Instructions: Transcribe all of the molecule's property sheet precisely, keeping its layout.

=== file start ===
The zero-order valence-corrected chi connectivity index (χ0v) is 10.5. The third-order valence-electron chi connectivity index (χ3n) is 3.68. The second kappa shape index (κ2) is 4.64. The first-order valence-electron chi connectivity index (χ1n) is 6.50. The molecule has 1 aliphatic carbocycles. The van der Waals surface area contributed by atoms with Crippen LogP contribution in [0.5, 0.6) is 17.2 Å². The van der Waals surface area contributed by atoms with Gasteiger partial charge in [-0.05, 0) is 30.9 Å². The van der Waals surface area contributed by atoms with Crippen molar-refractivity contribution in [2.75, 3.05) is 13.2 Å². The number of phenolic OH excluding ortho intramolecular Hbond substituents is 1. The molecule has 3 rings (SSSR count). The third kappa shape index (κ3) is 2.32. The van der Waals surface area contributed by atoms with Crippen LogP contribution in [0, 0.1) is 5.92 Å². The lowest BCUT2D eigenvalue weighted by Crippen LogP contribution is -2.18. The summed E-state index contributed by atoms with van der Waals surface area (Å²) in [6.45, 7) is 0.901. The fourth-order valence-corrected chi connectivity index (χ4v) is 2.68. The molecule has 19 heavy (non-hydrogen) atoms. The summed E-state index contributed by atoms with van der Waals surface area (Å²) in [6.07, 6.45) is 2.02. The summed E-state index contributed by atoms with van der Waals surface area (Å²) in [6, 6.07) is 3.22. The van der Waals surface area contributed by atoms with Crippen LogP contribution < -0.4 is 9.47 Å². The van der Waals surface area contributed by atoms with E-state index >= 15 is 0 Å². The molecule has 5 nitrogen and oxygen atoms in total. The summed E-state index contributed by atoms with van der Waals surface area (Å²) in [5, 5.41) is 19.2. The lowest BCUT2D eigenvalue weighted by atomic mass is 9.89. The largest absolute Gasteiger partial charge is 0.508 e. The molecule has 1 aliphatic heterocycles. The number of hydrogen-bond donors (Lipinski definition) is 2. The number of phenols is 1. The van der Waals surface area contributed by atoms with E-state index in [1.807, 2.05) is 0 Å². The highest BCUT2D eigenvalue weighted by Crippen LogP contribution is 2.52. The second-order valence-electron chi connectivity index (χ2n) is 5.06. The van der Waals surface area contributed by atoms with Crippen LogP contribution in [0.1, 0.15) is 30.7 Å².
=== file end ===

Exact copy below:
The zero-order valence-corrected chi connectivity index (χ0v) is 10.5. The third-order valence-electron chi connectivity index (χ3n) is 3.68. The second kappa shape index (κ2) is 4.64. The first-order valence-electron chi connectivity index (χ1n) is 6.50. The molecule has 1 aliphatic carbocycles. The van der Waals surface area contributed by atoms with Crippen LogP contribution in [0.5, 0.6) is 17.2 Å². The van der Waals surface area contributed by atoms with Gasteiger partial charge in [-0.05, 0) is 30.9 Å². The van der Waals surface area contributed by atoms with Crippen molar-refractivity contribution in [2.75, 3.05) is 13.2 Å². The number of phenolic OH excluding ortho intramolecular Hbond substituents is 1. The molecule has 3 rings (SSSR count). The third kappa shape index (κ3) is 2.32. The van der Waals surface area contributed by atoms with Crippen LogP contribution in [0, 0.1) is 5.92 Å². The lowest BCUT2D eigenvalue weighted by Crippen LogP contribution is -2.18. The summed E-state index contributed by atoms with van der Waals surface area (Å²) in [6.45, 7) is 0.901. The fourth-order valence-corrected chi connectivity index (χ4v) is 2.68. The molecule has 19 heavy (non-hydrogen) atoms. The summed E-state index contributed by atoms with van der Waals surface area (Å²) in [6.07, 6.45) is 2.02. The summed E-state index contributed by atoms with van der Waals surface area (Å²) in [6, 6.07) is 3.22. The van der Waals surface area contributed by atoms with Crippen LogP contribution < -0.4 is 9.47 Å². The van der Waals surface area contributed by atoms with E-state index >= 15 is 0 Å². The molecule has 5 nitrogen and oxygen atoms in total. The summed E-state index contributed by atoms with van der Waals surface area (Å²) in [5, 5.41) is 19.2. The lowest BCUT2D eigenvalue weighted by atomic mass is 9.89. The largest absolute Gasteiger partial charge is 0.508 e. The molecule has 1 aliphatic heterocycles. The number of hydrogen-bond donors (Lipinski definition) is 2. The number of phenols is 1. The van der Waals surface area contributed by atoms with E-state index in [1.807, 2.05) is 0 Å². The highest BCUT2D eigenvalue weighted by Crippen LogP contribution is 2.52. The second-order valence-electron chi connectivity index (χ2n) is 5.06. The van der Waals surface area contributed by atoms with Crippen LogP contribution in [0.1, 0.15) is 30.7 Å².